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Thu June 26, 2014
Low-Dose Aspirin May Reduce Risk of Some Cancers
What if an aspirin a day could keep cancer away? A growing body of scientific research suggests that aspirin can prevent some cancers of the digestive system, and maybe even breast and prostate, too.
In the latest study, published on Thursday in the journal Cancer Epidemiology, Biomarkers & Prevention, Yale University researchers found that patients from 30 hospitals across the state were less likely to develop pancreatic cancer if they took a small, daily dose of aspirin.
Researchers are stopping short of recommending aspirin as a broad cancer prevention tool, because of its possible side effects, including stomach pain and gastrointestinal bleeding.
“Aspirin is not a risk-free substance,” said Dr. Harvey Risch, a professor of Epidemiology at the Yale School of Public Health, who led the research. People who are already taking aspirin to prevent heart attacks or fight pain should feel good that they may be reducing their cancer risk, too, he said.
Those at extra risk for colon, esophageal, or pancreatic cancer – either because of a previous bout, family history or smoking habit – may want to talk to their doctor about whether a baby aspirin a day makes sense for them, said Dr. Andrew Chan, a gastroenterologist at Massachusetts General Hospital and associate professor of medicine at Harvard Medical School.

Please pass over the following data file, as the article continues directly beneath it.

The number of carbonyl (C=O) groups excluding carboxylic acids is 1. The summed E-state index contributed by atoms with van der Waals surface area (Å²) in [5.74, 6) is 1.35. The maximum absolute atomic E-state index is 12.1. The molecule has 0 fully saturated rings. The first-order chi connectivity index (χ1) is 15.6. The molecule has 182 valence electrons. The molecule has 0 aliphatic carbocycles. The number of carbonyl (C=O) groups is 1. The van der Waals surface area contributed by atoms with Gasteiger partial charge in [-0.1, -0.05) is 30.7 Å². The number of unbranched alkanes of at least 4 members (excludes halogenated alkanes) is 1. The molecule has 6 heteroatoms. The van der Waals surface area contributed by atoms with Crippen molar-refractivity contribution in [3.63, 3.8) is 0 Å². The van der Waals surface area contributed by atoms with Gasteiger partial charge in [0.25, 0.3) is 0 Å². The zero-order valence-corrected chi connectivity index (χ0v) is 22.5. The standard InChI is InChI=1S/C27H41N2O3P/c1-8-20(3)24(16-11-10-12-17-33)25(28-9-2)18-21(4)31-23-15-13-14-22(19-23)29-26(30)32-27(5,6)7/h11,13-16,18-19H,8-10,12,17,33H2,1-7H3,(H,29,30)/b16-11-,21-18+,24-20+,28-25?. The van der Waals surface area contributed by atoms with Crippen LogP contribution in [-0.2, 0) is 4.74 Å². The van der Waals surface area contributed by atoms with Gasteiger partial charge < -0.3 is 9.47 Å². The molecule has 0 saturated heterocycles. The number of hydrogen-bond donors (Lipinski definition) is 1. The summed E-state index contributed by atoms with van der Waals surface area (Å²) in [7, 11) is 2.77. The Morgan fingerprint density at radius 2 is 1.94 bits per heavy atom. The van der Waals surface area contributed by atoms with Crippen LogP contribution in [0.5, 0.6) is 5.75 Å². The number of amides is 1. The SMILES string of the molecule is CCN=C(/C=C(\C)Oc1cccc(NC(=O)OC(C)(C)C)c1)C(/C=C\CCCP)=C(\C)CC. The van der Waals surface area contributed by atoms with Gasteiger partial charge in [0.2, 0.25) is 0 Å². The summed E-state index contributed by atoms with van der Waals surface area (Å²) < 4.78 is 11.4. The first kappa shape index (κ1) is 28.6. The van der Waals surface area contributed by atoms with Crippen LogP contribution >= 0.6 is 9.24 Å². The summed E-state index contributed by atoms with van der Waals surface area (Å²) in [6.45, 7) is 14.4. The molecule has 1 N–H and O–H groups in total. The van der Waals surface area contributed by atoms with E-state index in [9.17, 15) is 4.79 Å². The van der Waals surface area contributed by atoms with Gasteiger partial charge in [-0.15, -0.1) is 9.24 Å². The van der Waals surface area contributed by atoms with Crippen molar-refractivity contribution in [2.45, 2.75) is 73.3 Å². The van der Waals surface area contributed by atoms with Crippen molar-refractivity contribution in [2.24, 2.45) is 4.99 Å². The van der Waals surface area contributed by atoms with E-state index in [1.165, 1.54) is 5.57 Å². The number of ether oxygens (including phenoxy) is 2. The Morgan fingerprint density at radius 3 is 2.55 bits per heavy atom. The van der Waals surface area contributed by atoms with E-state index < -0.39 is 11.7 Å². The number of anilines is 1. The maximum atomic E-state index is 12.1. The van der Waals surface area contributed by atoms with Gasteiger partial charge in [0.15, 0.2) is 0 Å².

The same small dose – usually 81 mg a day – is often prescribed to prevent heart attacks, and researchers first discovered a connection when they noticed that people taking aspirin for heart disease did not develop as many cancers as would be expected.
A higher dose, usually taken for pain, also helps, but isn’t necessary and is more likely to bring side effects, Risch said. A lower dose may work, too, but doctors don’t yet know how low is enough or how long someone needs to take aspirin to see a cancer benefit.
Researchers aren’t entirely sure why aspirin reduces cancer risk, but presume that it helps by reducing inflammation. Other anti-inflammatory drugs like Tylenol did not show the same anti-cancer benefit in the Yale study, Risch said, probably because they work in slightly different ways.
The mounting evidence that aspirin can prevent some cancers is prompting researchers to look more carefully at who benefits from aspirin therapy, how much should be given, and who can tolerate it, said Daniel W. Rosenberg, an investigator at the Center for Molecular Medicine at the University of Connecticut Health Center in Farmington.
The new study, Rosenberg said, “adds fuel to speed that along.”
Rosenberg has been studying several thousand colon cancer patients at John Dempsey Hospital at UConn, and also found a connection between aspirin and cancer prevention.
The strongest evidence for aspirin is in colon cancer prevention, Chan said. There is substantial evidence of a benefit for esophageal and pancreatic cancer, and emerging data suggesting protection against breast and prostate cancer as well.
The Yale study, which took place from 2005 to 2009, suggested that taking aspirin cut the risk of pancreatic cancer in half, but Chan cautioned that it’s probably much less.
Risch said he is studying pancreatic cancer in patients across the state to get a better understanding of what factors may contribute to the nation’s fourth deadliest cancer – and therefore what might be done to prevent it. He’s also been looking at the role of the bacteria H. pylori, known to cause ulcers and gastric cancer, as well as smoking and alcohol use.
Prevention is a better approach than treatment or early detection for pancreatic cancer, he said, because detecting the disease a year or two earlier is unlikely to make much difference in lifespan.
This story was reported at WNPR.org under a partnership with the Connecticut Health I-Team (c-hit.org).